$ demo.py --fnum -1..5 usage: demo.py [-h] [-i ISEQ] [-f FSEQ] [-I INUM] [-F FNUM] demo.py: error: argument -F/--fnum: expected one argument $ demo.py --fnum=-1..5 usage: demo.py [-h] [-i ISEQ] [-f FSEQ] [-I INUM] [-F FNUM] demo.py: error: argument -F/--fnum: invalid Float (from -100 to 1000), ERROR: "Parse Error" value: '-1..5'
Example with argparse.ArgumentParser
import argparse import pynumparser # Note: Typical values would likely include 'help' and 'default' parameters. parser = argparse.ArgumentParser(description="Number printer") # Add a simple int parameter, requiring it be between -40 and 130, inclusive: parser.add_argument('-a', '--age', type=pynumparser.Number(limits=(-40, 130))) # Add int sequence, requiring values to be non-negative: parser.add_argument('-i', '--ints', type=pynumparser.NumberSequence(limits=(0, None))) # Add a simple float parameter, requiring it be a positive value less than 1000: parser.add_argument('-s', '--seconds', type=pynumparser.Number(numtype=float, limits=(1e-230, 1000))) # Add a float sequence, requiring the numbers be between 0 and 365.25 inclusive: parser.add_argument('-d', '--days', type=pynumparser.NumberSequence(numtype=float, limits=(0, 365.25))) print(parser.parse_args())
Examples NumberSequence Results
With the default parameters (numtype=int, limits=None):
- “5” yields a result of (5).
- “5-8” is equivalent to “5-8/1” and both yield a result of (5, 6, 7, 8).
- “3-9/3” would give a result of (3, 6, 9).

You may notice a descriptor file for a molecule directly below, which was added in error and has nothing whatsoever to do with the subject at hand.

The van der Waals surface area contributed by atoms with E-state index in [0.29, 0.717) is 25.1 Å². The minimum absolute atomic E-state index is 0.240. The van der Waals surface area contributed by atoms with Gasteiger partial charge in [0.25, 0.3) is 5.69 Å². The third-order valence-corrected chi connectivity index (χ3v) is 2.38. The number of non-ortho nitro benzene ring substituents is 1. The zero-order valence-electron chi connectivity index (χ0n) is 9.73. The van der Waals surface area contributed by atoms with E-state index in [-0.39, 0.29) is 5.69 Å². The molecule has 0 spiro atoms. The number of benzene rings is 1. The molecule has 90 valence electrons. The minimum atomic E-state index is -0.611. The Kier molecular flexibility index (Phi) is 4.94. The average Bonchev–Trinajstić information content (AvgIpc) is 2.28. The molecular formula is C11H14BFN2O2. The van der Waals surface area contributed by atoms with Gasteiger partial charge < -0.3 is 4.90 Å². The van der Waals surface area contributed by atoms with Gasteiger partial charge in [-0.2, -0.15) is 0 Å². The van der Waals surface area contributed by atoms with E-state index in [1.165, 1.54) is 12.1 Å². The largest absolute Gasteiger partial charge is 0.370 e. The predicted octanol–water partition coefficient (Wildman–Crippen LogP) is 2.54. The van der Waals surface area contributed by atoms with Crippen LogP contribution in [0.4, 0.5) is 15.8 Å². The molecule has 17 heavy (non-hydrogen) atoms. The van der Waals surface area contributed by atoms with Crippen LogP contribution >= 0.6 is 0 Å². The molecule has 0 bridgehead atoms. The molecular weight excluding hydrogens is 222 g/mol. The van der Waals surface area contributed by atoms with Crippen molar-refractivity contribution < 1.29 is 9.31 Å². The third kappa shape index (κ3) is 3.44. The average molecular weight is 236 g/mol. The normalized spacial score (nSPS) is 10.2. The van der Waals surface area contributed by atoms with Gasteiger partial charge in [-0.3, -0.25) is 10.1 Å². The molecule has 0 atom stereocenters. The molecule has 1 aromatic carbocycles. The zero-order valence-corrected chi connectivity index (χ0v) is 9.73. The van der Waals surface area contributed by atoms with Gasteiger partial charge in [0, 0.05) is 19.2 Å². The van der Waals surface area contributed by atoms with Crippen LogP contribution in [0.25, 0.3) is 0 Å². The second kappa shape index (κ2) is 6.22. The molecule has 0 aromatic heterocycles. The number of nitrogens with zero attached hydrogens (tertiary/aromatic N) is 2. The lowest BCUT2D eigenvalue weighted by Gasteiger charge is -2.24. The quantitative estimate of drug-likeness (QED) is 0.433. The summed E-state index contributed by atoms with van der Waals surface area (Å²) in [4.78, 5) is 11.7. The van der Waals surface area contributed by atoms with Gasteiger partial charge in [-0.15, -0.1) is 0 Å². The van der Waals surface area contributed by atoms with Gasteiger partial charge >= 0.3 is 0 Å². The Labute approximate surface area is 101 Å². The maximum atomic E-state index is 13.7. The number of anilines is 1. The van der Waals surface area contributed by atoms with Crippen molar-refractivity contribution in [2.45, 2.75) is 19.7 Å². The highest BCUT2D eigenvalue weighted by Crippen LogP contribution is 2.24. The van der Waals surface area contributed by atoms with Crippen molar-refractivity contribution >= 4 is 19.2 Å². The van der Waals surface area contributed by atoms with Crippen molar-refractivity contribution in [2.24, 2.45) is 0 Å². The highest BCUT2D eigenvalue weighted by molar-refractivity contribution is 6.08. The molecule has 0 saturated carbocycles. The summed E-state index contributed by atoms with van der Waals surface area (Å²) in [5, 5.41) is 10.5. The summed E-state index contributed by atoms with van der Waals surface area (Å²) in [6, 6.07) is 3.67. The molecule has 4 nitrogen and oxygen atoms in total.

- “-3-2” would yield a result of (-3, -2, -1, 0, 1, 2).
- “-3–2” would yield a result of (-3, -2).
- “-5-5/5” would yield a result of (-5, 0, 5).
- “-8,-9-9/6,12-30/12,5,2,3” would yield (-8, -9, -3, 3, 9, 12, 24, 5, 2, 3).
With parameters (numtype=float, limits=None) the results are floating point numbers:
- “5.125” yields a result of (5.125).
- “5,125” yields a result of (5.0, 125.0) since the comma is a subsequence separator.
- “5-7” is equivalent to “5-7/1” and both yield a result of (5.0, 6.0, 7.0).
- “0-1/.25” would give a result of (0.0, 0.25, 0.5, 0.75, 1.0).
Version Description 1.0.1 Initial release 1.1 Added the NumberSequence.contains() method. 1.2 Added the NumberSequence.encode() method, fixed documentation on PyPi. 1.3 Added the NumberSequence format “+” to specify a range size. 1.4 Added the Number.contains() method and Travis CI test integration. 1.4.1 Moved project to host at Gitlab.
Under some circumstances, floating point representation errors cause the upper range to be (unexpectedly) omitted. This happens due to the internal representation of floating point numbers, and is not limited to this package, or even to Python. For more information, see: Floating Point Arithmetic: Issues and Limitations.
- In the first example (“0-13/1.3”), the value of 13 is not included since the previous value was larger than 11.7.
- In the second example (“1.2-2.0/0.2”) the final value is slightly less than 2.0 due to representation error.
>>> import pynumparser >>> parser = pynumparser.NumberSequence(float) >>> parser.parse("0-13/1.3") (0.0, 1.3, 2.6, 3.9000000000000004, 5.2, 6.5, 7.8, 9.1, 10.4, 11.700000000000001) >>> parser.parse("1.2-2.0/0.2") (1.2, 1.4, 1.5999999999999999, 1.7999999999999998, 1.9999999999999998)